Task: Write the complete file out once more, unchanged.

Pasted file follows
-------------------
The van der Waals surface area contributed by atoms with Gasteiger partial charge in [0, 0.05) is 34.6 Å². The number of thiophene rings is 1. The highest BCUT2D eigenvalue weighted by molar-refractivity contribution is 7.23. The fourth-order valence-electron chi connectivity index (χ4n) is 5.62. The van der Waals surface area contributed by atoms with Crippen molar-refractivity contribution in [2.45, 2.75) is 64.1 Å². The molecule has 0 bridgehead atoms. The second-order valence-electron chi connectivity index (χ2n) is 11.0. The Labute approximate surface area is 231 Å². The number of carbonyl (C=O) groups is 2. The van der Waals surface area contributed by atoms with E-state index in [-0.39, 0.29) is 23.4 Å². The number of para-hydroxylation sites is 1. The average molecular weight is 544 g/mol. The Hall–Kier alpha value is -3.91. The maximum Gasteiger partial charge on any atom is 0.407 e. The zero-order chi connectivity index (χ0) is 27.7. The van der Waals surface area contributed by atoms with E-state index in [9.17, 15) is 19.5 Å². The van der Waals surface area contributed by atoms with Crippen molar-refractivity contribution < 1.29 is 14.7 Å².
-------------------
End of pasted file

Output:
The van der Waals surface area contributed by atoms with Gasteiger partial charge in [0, 0.05) is 34.6 Å². The number of thiophene rings is 1. The highest BCUT2D eigenvalue weighted by molar-refractivity contribution is 7.23. The fourth-order valence-electron chi connectivity index (χ4n) is 5.62. The van der Waals surface area contributed by atoms with Crippen molar-refractivity contribution in [2.45, 2.75) is 64.1 Å². The molecule has 0 bridgehead atoms. The second-order valence-electron chi connectivity index (χ2n) is 11.0. The Labute approximate surface area is 231 Å². The number of carbonyl (C=O) groups is 2. The van der Waals surface area contributed by atoms with E-state index in [-0.39, 0.29) is 23.4 Å². The number of para-hydroxylation sites is 1. The average molecular weight is 544 g/mol. The Hall–Kier alpha value is -3.91. The maximum Gasteiger partial charge on any atom is 0.407 e. The zero-order chi connectivity index (χ0) is 27.7. The van der Waals surface area contributed by atoms with E-state index in [9.17, 15) is 19.5 Å². The van der Waals surface area contributed by atoms with Crippen molar-refractivity contribution < 1.29 is 14.7 Å².